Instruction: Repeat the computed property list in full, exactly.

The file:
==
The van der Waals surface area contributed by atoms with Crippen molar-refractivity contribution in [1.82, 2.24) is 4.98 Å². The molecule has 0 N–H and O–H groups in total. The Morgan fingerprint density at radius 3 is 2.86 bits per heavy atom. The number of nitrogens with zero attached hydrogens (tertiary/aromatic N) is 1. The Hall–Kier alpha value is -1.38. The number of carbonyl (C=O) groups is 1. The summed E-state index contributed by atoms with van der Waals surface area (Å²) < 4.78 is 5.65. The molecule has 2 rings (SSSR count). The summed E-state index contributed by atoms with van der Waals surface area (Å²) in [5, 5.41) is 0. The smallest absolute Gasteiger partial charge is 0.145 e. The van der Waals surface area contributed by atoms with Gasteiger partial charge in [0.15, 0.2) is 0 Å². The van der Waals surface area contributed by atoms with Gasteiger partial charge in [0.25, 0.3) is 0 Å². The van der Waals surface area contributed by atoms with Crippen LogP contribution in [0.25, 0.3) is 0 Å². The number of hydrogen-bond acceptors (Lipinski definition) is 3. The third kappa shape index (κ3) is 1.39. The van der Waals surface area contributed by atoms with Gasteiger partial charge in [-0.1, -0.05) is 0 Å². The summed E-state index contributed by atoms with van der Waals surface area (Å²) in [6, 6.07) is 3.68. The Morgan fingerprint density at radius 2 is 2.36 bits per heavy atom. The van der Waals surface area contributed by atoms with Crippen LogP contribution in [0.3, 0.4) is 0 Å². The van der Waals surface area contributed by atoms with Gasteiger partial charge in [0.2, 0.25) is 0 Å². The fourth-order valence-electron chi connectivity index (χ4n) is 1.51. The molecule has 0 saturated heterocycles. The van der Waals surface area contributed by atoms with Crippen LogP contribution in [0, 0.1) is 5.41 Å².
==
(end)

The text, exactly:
The van der Waals surface area contributed by atoms with Crippen molar-refractivity contribution in [1.82, 2.24) is 4.98 Å². The molecule has 0 N–H and O–H groups in total. The Morgan fingerprint density at radius 3 is 2.86 bits per heavy atom. The number of nitrogens with zero attached hydrogens (tertiary/aromatic N) is 1. The Hall–Kier alpha value is -1.38. The number of carbonyl (C=O) groups is 1. The summed E-state index contributed by atoms with van der Waals surface area (Å²) < 4.78 is 5.65. The molecule has 2 rings (SSSR count). The summed E-state index contributed by atoms with van der Waals surface area (Å²) in [5, 5.41) is 0. The smallest absolute Gasteiger partial charge is 0.145 e. The van der Waals surface area contributed by atoms with Gasteiger partial charge in [0.15, 0.2) is 0 Å². The van der Waals surface area contributed by atoms with Gasteiger partial charge in [0.25, 0.3) is 0 Å². The van der Waals surface area contributed by atoms with Crippen LogP contribution in [0.25, 0.3) is 0 Å². The number of hydrogen-bond acceptors (Lipinski definition) is 3. The third kappa shape index (κ3) is 1.39. The van der Waals surface area contributed by atoms with Gasteiger partial charge in [-0.1, -0.05) is 0 Å². The summed E-state index contributed by atoms with van der Waals surface area (Å²) in [6, 6.07) is 3.68. The Morgan fingerprint density at radius 2 is 2.36 bits per heavy atom. The van der Waals surface area contributed by atoms with Crippen LogP contribution in [0.3, 0.4) is 0 Å². The van der Waals surface area contributed by atoms with Gasteiger partial charge in [0.2, 0.25) is 0 Å². The fourth-order valence-electron chi connectivity index (χ4n) is 1.51. The molecule has 0 saturated heterocycles. The van der Waals surface area contributed by atoms with Crippen LogP contribution in [0, 0.1) is 5.41 Å².